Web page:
Kyrenia Castle

Top choice historic site in Kyrenia (Girne)
Image by Neil Farrin / Getty Images

If the grand fortifications of Kyrenia Castle could talk, they could sure tell some tales. The castle was first built by the Byzantines – possibly over the remains of an earlier Roman fort – and every era of conquerors from Richard the Lionheart to the Ottomans has added its own touch to the castle's bulk.

A large rectangular structure, the castle contains a cistern, dungeon, chapel and two small museums, though the real highlight is walking along the ramparts high above the harbour.

You enter the castle via the stone bridge over the former moat, which leads to the small 12th-century Byzantine Chapel of St George. Its broken mosaics and Corinthian columns, originally outside the walls, were incorporated into the larger structure by the Venetians.

The western side of the inner castle is home to the infamous dungeon where King Peter I’s pregnant mistress, Joanna L’Aleman, was tortured by order of the king’s jealous wife, Queen Eleanor. You can peer down into the deep hole where a hilariously bad mannequin representing the unfortunate Joanna is displayed.

Across the courtyard, the northeast Lusignan bastion tower features mannequins dressed in armour. The Venetian bastion tower is in the southeast corner. Between the towers are two small museums. The Gallery of Tomb Finds holds a small collection of finds from surrounding archaeological sites, including the Neolithic site of Vrysi (near Çatalköy) and the Kirni Bronze Age tombs (in Pınarbaşı). There's also an exhibit of Hellenistic-period ceramics unearthed at Akdeniz (Ayia Irini).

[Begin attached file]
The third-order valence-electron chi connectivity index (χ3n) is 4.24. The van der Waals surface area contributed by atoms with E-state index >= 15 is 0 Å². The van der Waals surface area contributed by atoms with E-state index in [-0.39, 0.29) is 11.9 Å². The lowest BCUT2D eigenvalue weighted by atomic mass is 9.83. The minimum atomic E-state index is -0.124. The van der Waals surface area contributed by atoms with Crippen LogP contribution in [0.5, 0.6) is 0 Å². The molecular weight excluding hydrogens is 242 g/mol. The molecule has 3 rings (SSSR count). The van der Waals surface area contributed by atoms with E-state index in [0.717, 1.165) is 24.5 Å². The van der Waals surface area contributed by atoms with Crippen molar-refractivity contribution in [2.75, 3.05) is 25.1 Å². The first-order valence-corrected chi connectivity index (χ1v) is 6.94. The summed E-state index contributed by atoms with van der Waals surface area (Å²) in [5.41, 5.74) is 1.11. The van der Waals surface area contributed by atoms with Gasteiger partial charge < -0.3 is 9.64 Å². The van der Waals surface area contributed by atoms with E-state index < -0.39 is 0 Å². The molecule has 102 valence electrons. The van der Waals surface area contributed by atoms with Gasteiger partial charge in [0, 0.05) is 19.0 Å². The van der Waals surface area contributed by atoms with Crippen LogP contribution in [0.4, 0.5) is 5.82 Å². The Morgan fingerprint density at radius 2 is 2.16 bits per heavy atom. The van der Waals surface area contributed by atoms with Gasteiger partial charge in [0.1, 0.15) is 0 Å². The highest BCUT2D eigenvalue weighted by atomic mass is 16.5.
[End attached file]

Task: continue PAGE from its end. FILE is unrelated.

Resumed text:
Next door, the Kyrenia Shipwreck Museum contains the remains of the oldest shipwreck recovered from Cypriot waters. This wooden-hulled (Aleppo pine) Greek merchant ship sank off the Kyrenia coast around 300 BC, and was discovered by a local diver in 1967. Its cargo consisted of amphorae, almonds, grain, wine and millstones from the Greek islands of Samos, Rhodes and Kos. Its crew most likely traded along the coast of Anatolia and as far as the islands of the Dodecanese in Greece.

Evidence suggests that the boat, 80 years old at the time, sank because of piracy. Much of its cargo seems to have been plundered, and it has what appear to be spear marks in its hull. A curse tablet – displayed among the exhibits – was also found with the wreck. At the time, pirates believed that placing these tablets on a sinking ship would conceal its fate, by keeping the wreck forever at the bottom of the sea. Upstairs from the main gallery, a small separate chamber exhibits the preserved hull of the boat.

You can walk between the castle’s four towers via the handrailed ramparts, but follow the marked routes as some sections can be quite dangerous. Keep younger children close by at all times. Views of the Old Harbour are fantastic from here, especially in the morning light.